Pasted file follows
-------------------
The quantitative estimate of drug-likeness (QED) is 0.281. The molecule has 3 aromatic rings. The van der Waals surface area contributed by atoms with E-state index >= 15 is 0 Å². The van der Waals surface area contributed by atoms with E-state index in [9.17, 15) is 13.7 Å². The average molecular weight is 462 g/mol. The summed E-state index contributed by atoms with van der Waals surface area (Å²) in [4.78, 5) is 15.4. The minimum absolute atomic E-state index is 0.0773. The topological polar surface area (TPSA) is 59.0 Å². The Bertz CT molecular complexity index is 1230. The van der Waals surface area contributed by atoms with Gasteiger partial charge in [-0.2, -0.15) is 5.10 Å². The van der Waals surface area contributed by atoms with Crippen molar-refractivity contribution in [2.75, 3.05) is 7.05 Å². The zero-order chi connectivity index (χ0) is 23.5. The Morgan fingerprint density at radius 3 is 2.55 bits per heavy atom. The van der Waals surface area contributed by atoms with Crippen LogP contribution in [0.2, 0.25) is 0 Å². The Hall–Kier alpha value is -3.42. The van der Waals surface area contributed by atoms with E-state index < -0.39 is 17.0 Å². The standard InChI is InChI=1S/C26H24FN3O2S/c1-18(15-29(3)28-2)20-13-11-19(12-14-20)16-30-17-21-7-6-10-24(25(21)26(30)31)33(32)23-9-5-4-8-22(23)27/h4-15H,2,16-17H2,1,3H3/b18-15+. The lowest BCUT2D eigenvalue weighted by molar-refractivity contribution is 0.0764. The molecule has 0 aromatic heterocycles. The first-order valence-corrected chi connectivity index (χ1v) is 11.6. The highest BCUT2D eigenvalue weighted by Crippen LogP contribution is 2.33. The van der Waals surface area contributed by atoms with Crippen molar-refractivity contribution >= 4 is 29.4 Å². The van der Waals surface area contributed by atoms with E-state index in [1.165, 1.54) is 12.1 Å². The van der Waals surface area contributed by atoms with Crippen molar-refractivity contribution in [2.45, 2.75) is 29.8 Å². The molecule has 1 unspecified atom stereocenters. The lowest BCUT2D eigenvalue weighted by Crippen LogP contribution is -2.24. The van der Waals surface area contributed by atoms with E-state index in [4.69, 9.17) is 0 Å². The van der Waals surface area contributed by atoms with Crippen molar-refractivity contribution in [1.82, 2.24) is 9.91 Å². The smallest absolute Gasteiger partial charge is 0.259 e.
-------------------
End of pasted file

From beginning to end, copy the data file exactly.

The quantitative estimate of drug-likeness (QED) is 0.281. The molecule has 3 aromatic rings. The van der Waals surface area contributed by atoms with E-state index >= 15 is 0 Å². The van der Waals surface area contributed by atoms with E-state index in [9.17, 15) is 13.7 Å². The average molecular weight is 462 g/mol. The summed E-state index contributed by atoms with van der Waals surface area (Å²) in [4.78, 5) is 15.4. The minimum absolute atomic E-state index is 0.0773. The topological polar surface area (TPSA) is 59.0 Å². The Bertz CT molecular complexity index is 1230. The van der Waals surface area contributed by atoms with Gasteiger partial charge in [-0.2, -0.15) is 5.10 Å². The van der Waals surface area contributed by atoms with Crippen molar-refractivity contribution in [2.75, 3.05) is 7.05 Å². The zero-order chi connectivity index (χ0) is 23.5. The Morgan fingerprint density at radius 3 is 2.55 bits per heavy atom. The van der Waals surface area contributed by atoms with Crippen LogP contribution in [0.2, 0.25) is 0 Å². The Hall–Kier alpha value is -3.42. The van der Waals surface area contributed by atoms with E-state index < -0.39 is 17.0 Å². The standard InChI is InChI=1S/C26H24FN3O2S/c1-18(15-29(3)28-2)20-13-11-19(12-14-20)16-30-17-21-7-6-10-24(25(21)26(30)31)33(32)23-9-5-4-8-22(23)27/h4-15H,2,16-17H2,1,3H3/b18-15+. The lowest BCUT2D eigenvalue weighted by molar-refractivity contribution is 0.0764. The molecule has 0 aromatic heterocycles. The first-order valence-corrected chi connectivity index (χ1v) is 11.6. The highest BCUT2D eigenvalue weighted by Crippen LogP contribution is 2.33. The van der Waals surface area contributed by atoms with Crippen molar-refractivity contribution >= 4 is 29.4 Å². The van der Waals surface area contributed by atoms with E-state index in [1.165, 1.54) is 12.1 Å². The van der Waals surface area contributed by atoms with Crippen molar-refractivity contribution in [2.45, 2.75) is 29.8 Å². The molecule has 1 unspecified atom stereocenters. The lowest BCUT2D eigenvalue weighted by Crippen LogP contribution is -2.24. The van der Waals surface area contributed by atoms with E-state index in [4.69, 9.17) is 0 Å². The van der Waals surface area contributed by atoms with Crippen molar-refractivity contribution in [1.82, 2.24) is 9.91 Å². The smallest absolute Gasteiger partial charge is 0.259 e.